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Simpson Questions White House Budget Director on the Budget and National Debt

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Washington, February 2, 2010 | comments
“If anybody wants to understand what the problem is in Washington, D.C., all they need to do is listen to the debate that’s gone on here, pointing fingers and trying to decide who’s to blame. The reality is the American people don’t care who’s to blame, they just want the problem solved.” Simpson continued, “This budget is not fiscally responsible over the long term, and what the American people are saying is we need to quit spending money, it’s that simple.”
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Idaho Congressman Mike Simpson, a member of the House Budget Committee, today challenged White House Budget Director Peter Orszag in a House Budget Committee hearing on the President’s Fiscal Year 2011 budget proposal. Congressman Simpson is an original cosponsor of H.J.Res. 1, which would amend the Constitution to require Congress to balance the budget annually.

Following a contentious back-and-forth dispute between the Democrats and Republicans on the Committee regarding which party is to blame for the current debt, Congressman Simpson addressed Dr. Orszag.

“If anybody wants to understand what the problem is in Washington, D.C., all they need to do is listen to the debate that’s gone on here, pointing fingers and trying to decide who’s to blame. The reality is the American people don’t care who’s to blame, they just want the problem solved.” Simpson continued, “This budget is not fiscally responsible over the long term, and what the American people are saying is we need to quit spending money, it’s that simple.”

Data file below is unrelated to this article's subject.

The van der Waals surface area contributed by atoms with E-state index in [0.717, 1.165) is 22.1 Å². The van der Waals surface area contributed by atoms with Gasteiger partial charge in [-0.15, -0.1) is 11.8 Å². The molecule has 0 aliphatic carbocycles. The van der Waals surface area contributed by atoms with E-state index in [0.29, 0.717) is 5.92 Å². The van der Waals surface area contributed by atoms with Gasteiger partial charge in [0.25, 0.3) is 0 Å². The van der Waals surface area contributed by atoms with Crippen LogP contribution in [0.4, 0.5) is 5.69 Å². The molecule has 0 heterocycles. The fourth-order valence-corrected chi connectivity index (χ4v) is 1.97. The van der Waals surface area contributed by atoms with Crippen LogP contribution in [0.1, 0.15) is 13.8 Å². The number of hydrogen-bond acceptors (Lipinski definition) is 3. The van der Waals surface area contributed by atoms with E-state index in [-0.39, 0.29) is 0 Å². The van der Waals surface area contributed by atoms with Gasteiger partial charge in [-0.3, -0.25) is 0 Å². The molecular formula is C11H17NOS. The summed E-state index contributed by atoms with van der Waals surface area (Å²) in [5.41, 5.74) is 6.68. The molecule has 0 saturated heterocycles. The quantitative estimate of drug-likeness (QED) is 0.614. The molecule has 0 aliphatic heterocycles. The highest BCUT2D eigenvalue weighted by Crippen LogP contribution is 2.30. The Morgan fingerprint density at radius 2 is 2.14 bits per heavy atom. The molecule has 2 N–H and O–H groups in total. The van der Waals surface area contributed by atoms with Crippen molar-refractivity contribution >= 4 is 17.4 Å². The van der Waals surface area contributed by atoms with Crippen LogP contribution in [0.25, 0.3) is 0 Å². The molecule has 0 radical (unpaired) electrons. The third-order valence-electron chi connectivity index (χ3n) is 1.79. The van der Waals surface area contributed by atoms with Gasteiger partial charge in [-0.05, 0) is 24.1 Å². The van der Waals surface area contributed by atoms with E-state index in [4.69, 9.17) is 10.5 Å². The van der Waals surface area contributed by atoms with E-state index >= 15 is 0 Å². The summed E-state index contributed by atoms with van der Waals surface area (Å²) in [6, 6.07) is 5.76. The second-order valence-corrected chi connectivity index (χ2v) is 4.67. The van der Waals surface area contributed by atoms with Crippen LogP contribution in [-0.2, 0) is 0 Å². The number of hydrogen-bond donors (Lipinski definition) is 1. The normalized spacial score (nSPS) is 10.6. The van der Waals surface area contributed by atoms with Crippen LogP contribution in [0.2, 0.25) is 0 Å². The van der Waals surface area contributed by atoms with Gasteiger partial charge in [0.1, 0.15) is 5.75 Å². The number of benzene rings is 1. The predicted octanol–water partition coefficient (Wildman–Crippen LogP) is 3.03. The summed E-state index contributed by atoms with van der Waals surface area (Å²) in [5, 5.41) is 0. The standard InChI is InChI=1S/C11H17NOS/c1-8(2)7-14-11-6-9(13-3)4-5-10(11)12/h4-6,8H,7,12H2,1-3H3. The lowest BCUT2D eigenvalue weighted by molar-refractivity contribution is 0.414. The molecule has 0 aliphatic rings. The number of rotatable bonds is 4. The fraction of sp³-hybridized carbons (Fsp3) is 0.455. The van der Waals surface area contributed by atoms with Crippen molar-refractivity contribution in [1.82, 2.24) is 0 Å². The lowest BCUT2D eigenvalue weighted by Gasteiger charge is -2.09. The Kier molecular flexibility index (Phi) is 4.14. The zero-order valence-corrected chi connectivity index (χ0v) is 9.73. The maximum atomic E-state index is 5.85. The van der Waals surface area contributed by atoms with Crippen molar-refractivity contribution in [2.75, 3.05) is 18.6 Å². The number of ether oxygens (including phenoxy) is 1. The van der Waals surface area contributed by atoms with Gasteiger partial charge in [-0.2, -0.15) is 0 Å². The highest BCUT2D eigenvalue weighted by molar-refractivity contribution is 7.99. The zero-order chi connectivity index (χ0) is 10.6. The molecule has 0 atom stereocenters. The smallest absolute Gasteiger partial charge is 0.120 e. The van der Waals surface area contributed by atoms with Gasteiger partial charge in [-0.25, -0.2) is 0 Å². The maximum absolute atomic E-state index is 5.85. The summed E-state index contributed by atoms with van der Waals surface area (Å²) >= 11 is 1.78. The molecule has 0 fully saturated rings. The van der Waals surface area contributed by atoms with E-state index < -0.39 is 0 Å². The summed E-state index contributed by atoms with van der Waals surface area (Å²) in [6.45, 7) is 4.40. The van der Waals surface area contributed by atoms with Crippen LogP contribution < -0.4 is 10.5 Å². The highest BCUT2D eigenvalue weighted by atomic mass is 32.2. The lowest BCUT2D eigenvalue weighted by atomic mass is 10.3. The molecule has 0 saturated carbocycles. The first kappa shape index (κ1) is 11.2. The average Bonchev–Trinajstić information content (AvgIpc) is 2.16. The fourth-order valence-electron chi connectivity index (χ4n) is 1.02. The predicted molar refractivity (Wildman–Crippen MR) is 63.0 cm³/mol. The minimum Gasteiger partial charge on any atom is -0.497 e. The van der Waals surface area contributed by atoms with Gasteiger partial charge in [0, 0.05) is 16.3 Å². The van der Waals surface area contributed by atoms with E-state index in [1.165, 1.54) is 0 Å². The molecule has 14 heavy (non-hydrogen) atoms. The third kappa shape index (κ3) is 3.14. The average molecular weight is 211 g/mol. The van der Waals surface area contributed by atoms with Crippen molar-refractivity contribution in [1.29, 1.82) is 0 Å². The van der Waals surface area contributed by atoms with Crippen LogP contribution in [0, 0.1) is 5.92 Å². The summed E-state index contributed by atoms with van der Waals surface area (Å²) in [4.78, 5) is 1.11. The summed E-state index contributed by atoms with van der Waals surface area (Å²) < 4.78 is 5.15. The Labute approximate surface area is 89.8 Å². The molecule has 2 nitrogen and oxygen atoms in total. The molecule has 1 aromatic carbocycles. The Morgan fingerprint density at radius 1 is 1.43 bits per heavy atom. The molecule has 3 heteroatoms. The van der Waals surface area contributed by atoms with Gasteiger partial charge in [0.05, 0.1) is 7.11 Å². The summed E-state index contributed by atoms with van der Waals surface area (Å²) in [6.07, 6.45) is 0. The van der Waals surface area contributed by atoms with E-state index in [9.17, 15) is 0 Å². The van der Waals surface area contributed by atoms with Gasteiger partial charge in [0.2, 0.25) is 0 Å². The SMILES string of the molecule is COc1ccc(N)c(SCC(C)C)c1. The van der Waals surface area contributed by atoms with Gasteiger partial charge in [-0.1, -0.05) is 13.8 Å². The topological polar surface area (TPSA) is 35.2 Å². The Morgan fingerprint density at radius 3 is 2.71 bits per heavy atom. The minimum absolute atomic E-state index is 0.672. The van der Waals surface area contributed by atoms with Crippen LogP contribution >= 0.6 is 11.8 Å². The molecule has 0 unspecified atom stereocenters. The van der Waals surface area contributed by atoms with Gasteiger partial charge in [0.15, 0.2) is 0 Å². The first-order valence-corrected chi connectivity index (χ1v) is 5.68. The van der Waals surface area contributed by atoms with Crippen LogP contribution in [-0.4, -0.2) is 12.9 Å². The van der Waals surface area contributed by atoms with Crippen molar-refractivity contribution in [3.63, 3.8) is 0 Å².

After the hearing, Simpson added, “The people of Idaho have made their opinion loud and clear: they want their government to address the debt, and they want us to do so immediately. As I look over this budget, it strikes me the administration has not received the message. I don’t see enough serious efforts to cut spending and reduce the debt in this budget.”

The FY 2011 budget is the largest in American history. It spends $3.8 trillion and produces a deficit of $1.6 trillion, borrowing 42 cents for each dollar spent.  It will create a massive two trillion dollar tax increase over the next decade, an increase which still does not come close to covering the spending within the bill.

“The President’s proposal, though it is only a budget blueprint, illustrates why I believe we need a federal balanced budget amendment to the Constitution.  If Congress and the President, like any family, are forced to pay for every dollar spent in their budget, a new sense of fiscal responsibility would emerge.  These record deficits would stop building on each other, and Congress could actually start reducing our debt, which has ballooned to nearly unsustainable levels.”

The House Budget Committee will soon debate and mark-up the FY2011 federal budget.

To watch Congressman Simpson question Dr. Orszag, visit his YouTube page  

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Tags: Economy

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